Sabra later represented the Israeli government when she attended Black Panther's meeting in the Eden Room of Avengers Mountain.[34]

Powers and abilities


Sabra possesses superhuman abilities due to her mutant heritage, such as superhuman strength, speed, agility, reflexes, endurance, and stamina.[35] She can withstand impacts up to high caliber rifle fire, though she has been wounded by fire from an MP-40 sub-machine gun. Sabra can heal regeneratively faster and more extensively than a regular human being.[36]

She is also able to charge other individuals by transferring to them her own life energy, and in the process, enhance their physical state of health (she has twice used this ability to save dying individuals) and granting them low-level super-powers, which are apparently determined randomly and are otherwise unrelated to Sabra's own mutant powers (such as the wind-generating powers given to a woman who took the costumed identity Windstorm).[37] The recipient retains their new powers until Sabra herself decides to withdraw them by retrieving her life energy. Her standard power levels drop when she gives away her life energy (she has been shown losing up to half her natural physical power), but they return to normal once she takes back her life energy.[citation needed]



Her various costumes, usually based on the design or colors of the Israeli flag,[38][39] contain additional paraphernalia to enhance her combat capabilities. She wears a cape that contains a secret Israeli gravity-polarization device, which allows her to neutralize gravity's effect on her mass, and a tight array of four electric micro-turbines which impel air for sufficient thrust for inertia-less mass to fly at subsonic speeds.[39][40] She wears special, pressure-reduction valve nose filters to allow her to breathe at high speeds and high altitudes. The cape also contains a wafer-thin computer system which processes her mental commands received by the circuitry in her tiara. The cape also has an optical navigation device which functions as an auto-pilot. Besides her cape, Sabra also has neuronic-frequency stunners built into her two wrist bracelets that shoot "energy quills", small bundles of low-density plasma (like balled lightning), that travel just below the speed of sound. Her quills can paralyze the nervous system of any organic being almost instantaneously.[1]

In addition to her superhuman abilities and equipment, Sabra possesses the standard weapons, and armed and unarmed-combat training given to members of the Israeli military.[38][41] She is trained in police methods and skills and in anti-terrorist techniques.[42][43]



Nirit Anderman of Haaretz named Sabra the "first Israeli superheroine," writing, "Although there were several attempts to create local superheroes in Israel – for example Sabraman, Super Shlumper and Falafel Man – none of them managed to survive for long. The only ones who succeeded in this mission, even going one step further and creating a female superhero rather than a male one, were the guys from Marvel."[44] Deirdre Kaye of Scary Mommy called Sabra a "role model" and a "truly heroic" female character.[45] Nicole Lampert of The Jewish Chronicle described Sabra as a "great Jewish superhero."[46] Brenton Stewart of Comic Book Resources referred to Sabra as one of "Marvel's most prominent international heroes," saying, "While she's never had her own series, she's carved out one of the most fascinating histories of any of Marvel's international heroes in her various encounters with the X-Men, the Hulk and Marvel's other heroes,"[47] while Scoot Allan ranked her 7th in their "10 Strongest Female Marvel Protagonists" list.[48]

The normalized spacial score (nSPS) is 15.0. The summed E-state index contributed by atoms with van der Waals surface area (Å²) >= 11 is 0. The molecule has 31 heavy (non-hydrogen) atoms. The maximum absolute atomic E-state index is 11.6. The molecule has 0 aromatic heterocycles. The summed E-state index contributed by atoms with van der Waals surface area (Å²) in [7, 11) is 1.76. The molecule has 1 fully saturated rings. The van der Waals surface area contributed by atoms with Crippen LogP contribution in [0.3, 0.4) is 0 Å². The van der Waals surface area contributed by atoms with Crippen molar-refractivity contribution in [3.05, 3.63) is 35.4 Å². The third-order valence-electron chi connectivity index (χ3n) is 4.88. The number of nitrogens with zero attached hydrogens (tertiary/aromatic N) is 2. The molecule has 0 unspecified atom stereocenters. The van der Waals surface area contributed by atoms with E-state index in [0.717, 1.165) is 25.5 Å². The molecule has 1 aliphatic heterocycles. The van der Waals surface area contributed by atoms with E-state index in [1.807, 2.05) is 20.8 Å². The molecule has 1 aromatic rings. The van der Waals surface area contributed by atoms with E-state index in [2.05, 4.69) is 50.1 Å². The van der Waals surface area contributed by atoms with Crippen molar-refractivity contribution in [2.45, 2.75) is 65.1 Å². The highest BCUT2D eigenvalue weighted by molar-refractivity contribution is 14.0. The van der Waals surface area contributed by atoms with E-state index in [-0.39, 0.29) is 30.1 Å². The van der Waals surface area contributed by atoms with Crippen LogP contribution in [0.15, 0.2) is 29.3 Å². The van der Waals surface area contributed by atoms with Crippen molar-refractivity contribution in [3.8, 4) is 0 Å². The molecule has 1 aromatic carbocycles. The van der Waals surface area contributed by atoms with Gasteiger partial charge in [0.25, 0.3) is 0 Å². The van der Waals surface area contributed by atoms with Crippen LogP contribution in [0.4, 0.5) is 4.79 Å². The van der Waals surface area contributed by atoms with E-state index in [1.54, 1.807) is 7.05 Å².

Dalton Norman of Screen Rant included Sabra "10 Best Marvel Characters Who Made Their Debut In The Hulk Comics" list, asserting, "It wasn't long before Sabra became an important fixture in the Marvel Universe, and she has popped up on numerous occasions including as a vocal supporter of the X-Men and their defense of the mutant cause."[42] Cali Halperin of Jewish Telegraphic Agency named Sabra one of the "5 Female Jewish Superheroes Everyone Should Know."[49] Margaret David of SlashfFilm included Sabra in their "10 Marvel Characters We Expect To See Introduced In MCU Phase 5" list, asserting, "With the world of the Avengers under siege by new paranoia and powers, mirroring our world's rampant and long-standing problem of anti-Semitism, Sabra's probably going to be the vehicle for meaningful commentaries. Further, it's going to be great to see more diversity and faith in our heroes."[50]

The reception of the character by Palestinians and Arabs was more negative. Some have argued that the portrayal of Palestinians and Arabs in her comics are harmful stereotypes, claiming that several of the Arab characters she interacts with are portrayed as misogynistic, antisemitic, and violent. When her appearance in Captain America: Brave New World was announced, Yousef Munayyer, a Palestinian-American writer and analyst, said the comics did not suggest "anything positive" about her film appearance, since turning Israeli spies into heroes is "insensitive and disgraceful."[51][52][53] The Palestinian Campaign for the Academic and Cultural Boycott of Israel (PACBI) said that "the original comic’s ugly racism and valorization of Mossad are sickening".[54] In November 2023, the BDS Movement National Committee and PACBI, said that the character is a personification of "apartheid Israel," and a racist character which promotes "Israel’s oppression of Palestinians," and called for a boycott on Marvel on Black Friday and Cyber Monday.[55]